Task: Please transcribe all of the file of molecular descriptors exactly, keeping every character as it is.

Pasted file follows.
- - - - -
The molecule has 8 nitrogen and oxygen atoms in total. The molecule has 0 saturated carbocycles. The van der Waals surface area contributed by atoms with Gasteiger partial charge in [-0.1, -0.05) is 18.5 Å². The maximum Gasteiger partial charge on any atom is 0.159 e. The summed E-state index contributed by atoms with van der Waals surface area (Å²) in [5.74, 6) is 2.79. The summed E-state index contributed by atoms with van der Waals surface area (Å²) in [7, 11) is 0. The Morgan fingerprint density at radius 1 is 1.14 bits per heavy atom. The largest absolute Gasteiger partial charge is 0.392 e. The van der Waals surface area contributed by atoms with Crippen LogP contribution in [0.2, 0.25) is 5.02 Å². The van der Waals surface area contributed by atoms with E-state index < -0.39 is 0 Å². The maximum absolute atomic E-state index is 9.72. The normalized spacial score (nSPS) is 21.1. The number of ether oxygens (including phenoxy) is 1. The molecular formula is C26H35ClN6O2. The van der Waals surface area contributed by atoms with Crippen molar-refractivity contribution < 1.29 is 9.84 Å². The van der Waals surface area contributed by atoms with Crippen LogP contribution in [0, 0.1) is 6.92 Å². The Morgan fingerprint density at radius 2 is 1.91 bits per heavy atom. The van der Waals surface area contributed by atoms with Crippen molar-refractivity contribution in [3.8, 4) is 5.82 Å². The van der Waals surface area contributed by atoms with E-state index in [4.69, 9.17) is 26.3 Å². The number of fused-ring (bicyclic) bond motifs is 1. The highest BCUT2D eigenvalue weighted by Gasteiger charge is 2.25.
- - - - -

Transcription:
The molecule has 8 nitrogen and oxygen atoms in total. The molecule has 0 saturated carbocycles. The van der Waals surface area contributed by atoms with Gasteiger partial charge in [-0.1, -0.05) is 18.5 Å². The maximum Gasteiger partial charge on any atom is 0.159 e. The summed E-state index contributed by atoms with van der Waals surface area (Å²) in [5.74, 6) is 2.79. The summed E-state index contributed by atoms with van der Waals surface area (Å²) in [7, 11) is 0. The Morgan fingerprint density at radius 1 is 1.14 bits per heavy atom. The largest absolute Gasteiger partial charge is 0.392 e. The van der Waals surface area contributed by atoms with Crippen LogP contribution in [0.2, 0.25) is 5.02 Å². The van der Waals surface area contributed by atoms with E-state index < -0.39 is 0 Å². The maximum absolute atomic E-state index is 9.72. The normalized spacial score (nSPS) is 21.1. The number of ether oxygens (including phenoxy) is 1. The molecular formula is C26H35ClN6O2. The van der Waals surface area contributed by atoms with Crippen molar-refractivity contribution < 1.29 is 9.84 Å². The van der Waals surface area contributed by atoms with Crippen LogP contribution in [0, 0.1) is 6.92 Å². The Morgan fingerprint density at radius 2 is 1.91 bits per heavy atom. The van der Waals surface area contributed by atoms with Crippen molar-refractivity contribution in [3.8, 4) is 5.82 Å². The van der Waals surface area contributed by atoms with E-state index in [4.69, 9.17) is 26.3 Å². The number of fused-ring (bicyclic) bond motifs is 1. The highest BCUT2D eigenvalue weighted by Gasteiger charge is 2.25.